• 10 to 18 million years Ago: The Grand Ronde Rift experienced a series of volcanic eruptions which filled the inland sea with basaltic lava.
  • 2.5 million years ago: The Pleistocene glaciation covered much of North America with ice sheets, which blocked the Columbia River causing it to divert to the south, creating a channel which would eventually become The Grand Coulee.
  • 18,000 years ago: Glacial ice advanced to block the Clark Fork River drainage in present day Idaho, creating a massive lake which covered much of Montana. The natural ice dam failed, releasing roughly 500 cubic miles of water in 48 hours. This process is thought to have occurred periodically resulting in a cataclysmic event that we now know as the Missoula Floods.

[Read more…]

Hiking Oneonta Gorge

TrailheadMy wife and I celebrated our 5th wedding anniversary with a hike to Oneonta Gorge. The weather was perfect with a bright sunny day and an ambient temperature of 85 degrees Fahrenheit. Little Red Hen had visited Oneonta Gorge as a teenanger and since then she had dreamed about coming back one day with a sweetheart. This was a perfect opportunity as her friend offered child care for our little Fuss Nugget.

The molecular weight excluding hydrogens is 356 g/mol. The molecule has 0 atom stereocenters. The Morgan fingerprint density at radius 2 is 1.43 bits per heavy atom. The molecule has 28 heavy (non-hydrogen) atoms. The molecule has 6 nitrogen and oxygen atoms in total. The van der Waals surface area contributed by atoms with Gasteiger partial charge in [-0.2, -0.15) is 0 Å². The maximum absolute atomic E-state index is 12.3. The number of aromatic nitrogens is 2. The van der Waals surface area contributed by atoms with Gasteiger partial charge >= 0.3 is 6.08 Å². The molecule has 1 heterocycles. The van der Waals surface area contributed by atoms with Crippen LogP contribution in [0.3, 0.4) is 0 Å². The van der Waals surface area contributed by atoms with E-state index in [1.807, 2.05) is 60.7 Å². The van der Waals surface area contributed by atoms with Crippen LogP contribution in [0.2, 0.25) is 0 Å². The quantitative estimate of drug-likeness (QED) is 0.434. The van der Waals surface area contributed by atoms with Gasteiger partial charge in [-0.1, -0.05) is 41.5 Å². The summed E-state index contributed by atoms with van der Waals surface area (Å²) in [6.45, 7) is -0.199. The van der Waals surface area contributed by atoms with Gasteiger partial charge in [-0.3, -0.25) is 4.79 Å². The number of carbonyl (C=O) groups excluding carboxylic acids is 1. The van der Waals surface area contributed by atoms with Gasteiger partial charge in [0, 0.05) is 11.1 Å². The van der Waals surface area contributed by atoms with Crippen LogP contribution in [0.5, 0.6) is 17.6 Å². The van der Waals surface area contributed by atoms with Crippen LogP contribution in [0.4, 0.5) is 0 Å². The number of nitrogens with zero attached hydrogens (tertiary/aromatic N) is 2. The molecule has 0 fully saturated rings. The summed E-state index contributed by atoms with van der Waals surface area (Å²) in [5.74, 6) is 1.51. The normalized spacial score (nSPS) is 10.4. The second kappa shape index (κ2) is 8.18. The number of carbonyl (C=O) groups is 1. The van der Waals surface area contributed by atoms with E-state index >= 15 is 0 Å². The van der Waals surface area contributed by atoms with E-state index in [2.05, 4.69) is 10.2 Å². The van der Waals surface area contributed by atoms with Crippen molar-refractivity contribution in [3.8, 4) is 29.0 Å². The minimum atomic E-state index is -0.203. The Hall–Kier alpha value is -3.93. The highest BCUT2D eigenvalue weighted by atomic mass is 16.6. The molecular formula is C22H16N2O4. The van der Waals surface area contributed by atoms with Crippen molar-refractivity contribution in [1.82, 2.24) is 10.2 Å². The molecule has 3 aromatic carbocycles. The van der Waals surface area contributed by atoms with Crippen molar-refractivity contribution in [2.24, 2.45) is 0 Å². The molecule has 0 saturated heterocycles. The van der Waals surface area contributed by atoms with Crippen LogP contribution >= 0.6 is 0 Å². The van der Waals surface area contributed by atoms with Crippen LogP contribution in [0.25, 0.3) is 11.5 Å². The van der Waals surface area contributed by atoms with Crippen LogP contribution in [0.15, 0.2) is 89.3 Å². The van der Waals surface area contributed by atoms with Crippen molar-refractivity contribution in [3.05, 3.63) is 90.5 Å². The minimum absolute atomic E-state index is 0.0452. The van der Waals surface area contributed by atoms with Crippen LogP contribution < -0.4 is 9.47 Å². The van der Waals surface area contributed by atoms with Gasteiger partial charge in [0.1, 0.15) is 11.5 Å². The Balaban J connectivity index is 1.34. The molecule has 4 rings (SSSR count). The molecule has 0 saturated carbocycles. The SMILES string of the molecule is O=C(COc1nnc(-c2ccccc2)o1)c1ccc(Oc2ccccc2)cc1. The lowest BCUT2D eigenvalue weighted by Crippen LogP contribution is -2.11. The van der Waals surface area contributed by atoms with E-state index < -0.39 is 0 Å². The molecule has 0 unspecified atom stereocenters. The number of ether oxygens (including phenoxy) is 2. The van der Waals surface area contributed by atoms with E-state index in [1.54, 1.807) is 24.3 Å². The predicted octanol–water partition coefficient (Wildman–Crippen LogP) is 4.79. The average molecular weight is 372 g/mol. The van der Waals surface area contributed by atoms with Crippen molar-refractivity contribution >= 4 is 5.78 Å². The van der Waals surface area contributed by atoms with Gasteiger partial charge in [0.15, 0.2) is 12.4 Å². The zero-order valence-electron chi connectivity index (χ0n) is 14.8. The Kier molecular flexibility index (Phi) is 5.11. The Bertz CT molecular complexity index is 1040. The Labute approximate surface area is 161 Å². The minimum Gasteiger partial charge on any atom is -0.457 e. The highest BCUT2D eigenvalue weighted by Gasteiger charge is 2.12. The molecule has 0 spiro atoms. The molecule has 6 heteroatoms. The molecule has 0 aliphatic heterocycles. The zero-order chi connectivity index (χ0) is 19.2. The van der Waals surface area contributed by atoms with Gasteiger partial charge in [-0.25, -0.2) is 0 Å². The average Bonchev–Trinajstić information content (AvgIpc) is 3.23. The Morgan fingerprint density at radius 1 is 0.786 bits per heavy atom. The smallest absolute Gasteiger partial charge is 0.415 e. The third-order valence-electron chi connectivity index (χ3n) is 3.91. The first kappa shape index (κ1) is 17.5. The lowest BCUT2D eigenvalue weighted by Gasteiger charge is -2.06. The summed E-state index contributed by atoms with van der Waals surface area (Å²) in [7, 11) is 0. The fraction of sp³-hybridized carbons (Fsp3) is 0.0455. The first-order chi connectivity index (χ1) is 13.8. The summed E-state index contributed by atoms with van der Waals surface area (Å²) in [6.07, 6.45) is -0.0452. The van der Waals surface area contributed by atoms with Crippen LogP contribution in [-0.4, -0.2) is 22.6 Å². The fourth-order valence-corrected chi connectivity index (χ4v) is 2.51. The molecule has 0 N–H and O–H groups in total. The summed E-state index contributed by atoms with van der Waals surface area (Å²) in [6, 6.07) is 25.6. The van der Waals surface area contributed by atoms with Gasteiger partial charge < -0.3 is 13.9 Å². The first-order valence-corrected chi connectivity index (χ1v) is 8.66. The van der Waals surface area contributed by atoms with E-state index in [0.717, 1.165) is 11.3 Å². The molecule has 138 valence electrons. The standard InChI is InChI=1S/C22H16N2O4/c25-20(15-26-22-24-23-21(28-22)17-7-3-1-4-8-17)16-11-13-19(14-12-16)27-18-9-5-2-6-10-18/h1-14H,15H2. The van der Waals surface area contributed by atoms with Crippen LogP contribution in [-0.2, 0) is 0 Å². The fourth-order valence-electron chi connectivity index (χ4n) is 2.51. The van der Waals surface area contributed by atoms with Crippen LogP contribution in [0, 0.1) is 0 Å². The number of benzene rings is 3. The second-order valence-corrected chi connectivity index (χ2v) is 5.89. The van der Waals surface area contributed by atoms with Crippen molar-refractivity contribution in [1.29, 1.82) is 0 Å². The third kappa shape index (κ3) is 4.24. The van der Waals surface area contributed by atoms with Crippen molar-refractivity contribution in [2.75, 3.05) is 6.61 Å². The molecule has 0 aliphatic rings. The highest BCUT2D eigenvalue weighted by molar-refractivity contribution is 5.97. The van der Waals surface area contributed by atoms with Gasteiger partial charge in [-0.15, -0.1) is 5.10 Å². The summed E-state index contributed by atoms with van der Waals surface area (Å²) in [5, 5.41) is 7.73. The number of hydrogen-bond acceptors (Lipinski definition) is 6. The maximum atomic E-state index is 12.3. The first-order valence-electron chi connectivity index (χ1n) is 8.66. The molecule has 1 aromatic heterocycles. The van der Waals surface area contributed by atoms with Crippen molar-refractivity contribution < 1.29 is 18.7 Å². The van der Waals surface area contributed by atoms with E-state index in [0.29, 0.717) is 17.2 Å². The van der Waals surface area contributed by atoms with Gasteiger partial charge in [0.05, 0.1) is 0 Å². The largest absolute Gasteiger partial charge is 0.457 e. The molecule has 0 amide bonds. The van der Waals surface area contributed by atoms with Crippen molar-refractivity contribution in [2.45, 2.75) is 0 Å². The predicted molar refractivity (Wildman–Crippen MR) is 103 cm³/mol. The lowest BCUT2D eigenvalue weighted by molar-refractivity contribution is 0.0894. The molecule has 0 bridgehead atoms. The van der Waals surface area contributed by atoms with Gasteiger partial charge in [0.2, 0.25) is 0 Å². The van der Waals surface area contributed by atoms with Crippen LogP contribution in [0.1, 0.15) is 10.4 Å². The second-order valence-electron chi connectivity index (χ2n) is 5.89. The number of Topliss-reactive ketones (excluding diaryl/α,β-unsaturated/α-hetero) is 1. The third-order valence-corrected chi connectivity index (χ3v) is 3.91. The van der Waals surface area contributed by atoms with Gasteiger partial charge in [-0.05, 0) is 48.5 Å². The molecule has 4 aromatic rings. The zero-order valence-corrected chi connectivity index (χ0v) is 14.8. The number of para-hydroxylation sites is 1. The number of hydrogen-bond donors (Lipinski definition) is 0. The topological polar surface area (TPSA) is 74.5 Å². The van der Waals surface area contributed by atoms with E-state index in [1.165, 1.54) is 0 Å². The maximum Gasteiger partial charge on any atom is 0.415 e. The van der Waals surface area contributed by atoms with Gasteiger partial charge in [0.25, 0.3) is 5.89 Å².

Oneonta Gorge is a unique trail. It’s not very long or complicated, nor is there much elevation gain. This trail is unique in that the creek itself is the trail. In the summer months, when the temperature is warm and the water levels are low, it’s possible to hike from the trail head to a majestic waterfall over a distance of less than a half mile. The gorge itself is a narrow slot canyon with very high walls, providing excellent shelter from the sun. The cold water of the creek, shade provided by the high walls and the cool breeze blowing through the canyon make this spot an ideal respite from a hot day. [Read more…]

2012 Oregon International Air Show